June natural gas futures assaulted the psychological $8 resistance level to no avail for a second consecutive session Friday as market bulls were looking to finally put the $7 to $8 range that futures have recently been stuck in firmly in the rear-view mirror. After recording an $8.100 high on the day, the prompt month retreated lower to record a $7.850 low before settling at $7.938, down almost a penny from Thursday's close and 10.7 cents higher than the previous week's finish.
"You're progressively attacking new perpetual highs here," said Commercial Brokerage's Tom Saal, who noted that the June high before it reached prompt-month status was $8.140 back on April 11. "We keep knocking on the $8 door and eventually we are going to get through it. That is not to say there won't be bouts of retracement, but the market definitely has a more friendly look to it."
As for who is doing the moving and shaking in the market, Saal pointed to the commercials as partially responsible. "You probably had some commercial buyers who were hoping for something with a $6 handle. I think they are finally giving up a little hope of seeing that and are now raising their expectations of where they can buy at," he said. "You have to remember the last three settlements for March, April and May have been right around the $7.50 area, so that may be where they think they ought to be buying. We are compressing the old $7 to $8 range, and on the chart we are seeing a 'rising bottom.' We now have $7.500 on the low side and $8-and-change on the upside, but maybe that $7.50 low mark is rising as we approach the AC [air conditioning] load and hurricane season.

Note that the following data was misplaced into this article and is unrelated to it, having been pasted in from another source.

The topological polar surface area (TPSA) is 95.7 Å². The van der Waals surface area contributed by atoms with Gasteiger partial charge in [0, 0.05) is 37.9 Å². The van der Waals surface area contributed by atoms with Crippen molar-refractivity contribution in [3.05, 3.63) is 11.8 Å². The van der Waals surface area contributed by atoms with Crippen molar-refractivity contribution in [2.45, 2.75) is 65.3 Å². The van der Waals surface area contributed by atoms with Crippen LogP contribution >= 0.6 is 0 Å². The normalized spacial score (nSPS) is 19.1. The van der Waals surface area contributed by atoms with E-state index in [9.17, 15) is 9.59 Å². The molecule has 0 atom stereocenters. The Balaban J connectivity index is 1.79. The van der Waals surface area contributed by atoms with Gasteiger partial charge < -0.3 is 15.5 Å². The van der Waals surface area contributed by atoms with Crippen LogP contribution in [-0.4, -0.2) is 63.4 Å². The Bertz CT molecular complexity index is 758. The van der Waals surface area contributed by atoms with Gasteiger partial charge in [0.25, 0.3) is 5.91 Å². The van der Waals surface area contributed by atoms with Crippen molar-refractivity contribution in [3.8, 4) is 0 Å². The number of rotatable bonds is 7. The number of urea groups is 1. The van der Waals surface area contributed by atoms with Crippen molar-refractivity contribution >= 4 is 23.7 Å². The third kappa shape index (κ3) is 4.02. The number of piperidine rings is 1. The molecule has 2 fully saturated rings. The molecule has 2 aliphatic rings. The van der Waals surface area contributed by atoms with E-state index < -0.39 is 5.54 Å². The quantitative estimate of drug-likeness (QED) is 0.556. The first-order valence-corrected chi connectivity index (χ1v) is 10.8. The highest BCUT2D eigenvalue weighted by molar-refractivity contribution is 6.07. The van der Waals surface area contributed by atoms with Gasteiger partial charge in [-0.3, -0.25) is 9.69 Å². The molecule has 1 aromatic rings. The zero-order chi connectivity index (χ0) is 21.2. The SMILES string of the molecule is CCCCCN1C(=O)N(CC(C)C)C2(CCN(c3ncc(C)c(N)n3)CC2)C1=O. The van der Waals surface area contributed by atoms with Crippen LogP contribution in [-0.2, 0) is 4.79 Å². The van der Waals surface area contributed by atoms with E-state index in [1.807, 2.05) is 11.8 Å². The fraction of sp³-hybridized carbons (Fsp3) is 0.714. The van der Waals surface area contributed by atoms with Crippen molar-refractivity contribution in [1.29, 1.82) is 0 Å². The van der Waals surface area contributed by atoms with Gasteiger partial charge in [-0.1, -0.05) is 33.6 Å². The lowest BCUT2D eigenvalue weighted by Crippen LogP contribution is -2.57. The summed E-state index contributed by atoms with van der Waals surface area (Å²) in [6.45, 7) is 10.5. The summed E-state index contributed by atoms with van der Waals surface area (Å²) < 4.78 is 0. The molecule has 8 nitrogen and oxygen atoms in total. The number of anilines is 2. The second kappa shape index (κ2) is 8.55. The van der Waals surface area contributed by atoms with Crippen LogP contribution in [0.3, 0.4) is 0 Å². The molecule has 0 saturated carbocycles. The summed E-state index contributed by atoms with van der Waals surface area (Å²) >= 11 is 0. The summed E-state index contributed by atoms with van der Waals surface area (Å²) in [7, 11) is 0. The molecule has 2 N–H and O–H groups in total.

"You also have to keep an eye on the funds. According to the previous week's Commitment of Traders report, they are still fairly net short. They are also potential buyers...and when they move, they normally go en masse. Despite the price movement, the overall market sentiment still appears to be a 50-50 split between bullish and bearish. While most people expect higher prices later this summer, some are not sure whether or not there is room for another dip before the higher prices come."
Short-term traders greeted Thursday's release of inventory figures with a big yawn. "When the inventory number came out it was right in line with expectations," said a New York floor trader. The Energy Information Administration's weekly report on natural gas inventories showed an addition of 87 Bcf for the week ended April 27. Once the number was out of the way, floor traders started to go to work. They sensed that when funds and managed accounts exited their May futures positions last week; they bought May contracts and sold June, extending existing short positions into the now prompt June contract.
"When the funds traded out of their May contracts they rolled shorts from May to June, and that tipped their hand as to where they stood. The locals gunned for those fund stops and got them [Thursday]," the floor trader observed. It looks like there may be more stops left to boost the market higher. "It doesn't look like the funds are looking to cover remaining shorts anytime soon. For the moment they are digging deeper to cover [Thursday's] losses. The near-term highs over $8 are in sight and there is more room to work higher on a technical basis," he said.
Others see the market running out of gas above $8. "While the magnitude of this 6.5% price rebound [Thursday] amidst limited guidance from the oil complex and in the face of a storage figure that appeared slightly bearish appears quite impressive, we still look for gains to be restricted above the $8.00 mark," said Jim Ritterbusch of Ritterbusch and Associates.
Some traders are right on track. "We're long June natural gas from approximately $7.70 with a stop at $7.50," said Phil Flynn of Alaron.
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